Well it's been a while since my last blog, when I told you about my last BE event of the season, and Alfie's accident where his whole future was left hanging in he balance! He had a nasty fall onto the road after jumping a gate when the hunt appeared and a horse rode by, twisting and rolling over, and sustaining bad cuts to his legs!
Well I'm pleased to tell you that he has just started to come back into work! I thought you might like to know how to treat horse cuts, incase this ever happens to you....
Alfie was left with a serious cut to his leg, as deep as it could go right down to the bone, and the major concern was if he'd damaged his tendon, or tendon sheaf, but luck was on our side and it was unharmed! Then the major concern was infection, and yet again luck was on our side and no infection occurred, so we were left with patching him up as best we could and hoping it won't leave too much of a mess on his leg.
As soon as it happened his leg was cold hosed for an hour, to eliminate swelling, then thoroughly cleaned and examined to determine if the tendon or tendon sheaf had been damaged. Followed by sterilising the wound and pressure bandaging.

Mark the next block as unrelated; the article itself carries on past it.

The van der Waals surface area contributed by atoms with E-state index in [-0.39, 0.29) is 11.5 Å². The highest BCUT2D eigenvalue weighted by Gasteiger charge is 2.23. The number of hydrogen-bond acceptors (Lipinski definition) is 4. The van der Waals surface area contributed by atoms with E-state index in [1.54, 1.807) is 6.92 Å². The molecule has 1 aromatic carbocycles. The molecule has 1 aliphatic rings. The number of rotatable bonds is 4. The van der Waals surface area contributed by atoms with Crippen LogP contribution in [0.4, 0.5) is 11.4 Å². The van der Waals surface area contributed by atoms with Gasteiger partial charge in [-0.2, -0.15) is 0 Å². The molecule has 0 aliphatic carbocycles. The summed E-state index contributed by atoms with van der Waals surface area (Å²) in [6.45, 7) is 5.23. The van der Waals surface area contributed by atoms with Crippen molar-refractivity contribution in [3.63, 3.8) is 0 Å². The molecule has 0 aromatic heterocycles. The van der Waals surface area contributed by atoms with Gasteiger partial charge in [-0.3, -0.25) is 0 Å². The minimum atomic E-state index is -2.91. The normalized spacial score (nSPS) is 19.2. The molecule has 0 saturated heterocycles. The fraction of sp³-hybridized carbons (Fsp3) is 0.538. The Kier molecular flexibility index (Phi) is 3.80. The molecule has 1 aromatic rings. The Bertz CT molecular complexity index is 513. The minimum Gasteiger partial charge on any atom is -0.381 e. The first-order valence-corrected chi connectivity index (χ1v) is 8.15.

The bandages were changed every two days, which gradually lengthened to every three then four as the healing took over.
The wound was covered with manuka honey and melons patches so not to stick to the flesh, then it was bandaged.....
And finally bandaged some more...
With each unveiling of the bandages, the wound appeared to be healing..
The picture above was taken 11 days after the accident. 21st October, As you can see the edges are starting to fill in with tissue, and quite often people refer to this as the "pizza stage", as the tissue growing around the edges resembles the topping of a pizza.
This picture was taken on the 30th October
And finally this picture is the 10th Novemeber, now un bandaged, I'd just picked the scab off and then I applied more medicine to help prevent proud flesh.
He was extremely stiff and sore after his accident and I was aware that he didn't quite look "right" in his hind quarters so before he really started work I needed his back looked at.
Once again, after his examination,I was pleased to hear to words " luckily no lasting damage", and he was deemed fit for work, there were several sore areas that needed releasing, which were taken care of, and now....let work commence!
Looking forward to getting him and Storm out and about again at some dressage hopefully soon, although Storm may well be out before Alf, but the sooner he starts working the better, because he is absolutely bouncing at the moment!
I hope you found my diary on how to treat horse cuts helpful. Check back soon for more fun, exciting times ahead!